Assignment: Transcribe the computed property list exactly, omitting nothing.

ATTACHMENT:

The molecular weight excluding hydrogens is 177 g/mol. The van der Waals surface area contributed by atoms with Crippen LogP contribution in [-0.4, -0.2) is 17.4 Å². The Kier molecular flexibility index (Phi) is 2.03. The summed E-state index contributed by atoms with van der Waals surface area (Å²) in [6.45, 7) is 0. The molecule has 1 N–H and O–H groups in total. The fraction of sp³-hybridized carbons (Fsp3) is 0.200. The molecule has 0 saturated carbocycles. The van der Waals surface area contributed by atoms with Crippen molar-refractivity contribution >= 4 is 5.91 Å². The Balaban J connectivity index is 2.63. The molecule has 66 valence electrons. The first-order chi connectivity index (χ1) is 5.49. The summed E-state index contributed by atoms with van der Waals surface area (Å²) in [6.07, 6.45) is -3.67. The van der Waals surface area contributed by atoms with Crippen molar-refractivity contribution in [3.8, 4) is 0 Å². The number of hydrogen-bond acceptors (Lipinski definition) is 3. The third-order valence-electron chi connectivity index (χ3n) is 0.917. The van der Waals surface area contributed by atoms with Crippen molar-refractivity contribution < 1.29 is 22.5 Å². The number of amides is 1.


The molecular weight excluding hydrogens is 177 g/mol. The van der Waals surface area contributed by atoms with Crippen LogP contribution in [-0.4, -0.2) is 17.4 Å². The Kier molecular flexibility index (Phi) is 2.03. The summed E-state index contributed by atoms with van der Waals surface area (Å²) in [6.45, 7) is 0. The molecule has 1 N–H and O–H groups in total. The fraction of sp³-hybridized carbons (Fsp3) is 0.200. The molecule has 0 saturated carbocycles. The van der Waals surface area contributed by atoms with Crippen molar-refractivity contribution >= 4 is 5.91 Å². The Balaban J connectivity index is 2.63. The molecule has 66 valence electrons. The first-order chi connectivity index (χ1) is 5.49. The summed E-state index contributed by atoms with van der Waals surface area (Å²) in [6.07, 6.45) is -3.67. The van der Waals surface area contributed by atoms with Crippen molar-refractivity contribution in [3.8, 4) is 0 Å². The number of hydrogen-bond acceptors (Lipinski definition) is 3. The third-order valence-electron chi connectivity index (χ3n) is 0.917. The van der Waals surface area contributed by atoms with Crippen molar-refractivity contribution < 1.29 is 22.5 Å². The number of amides is 1.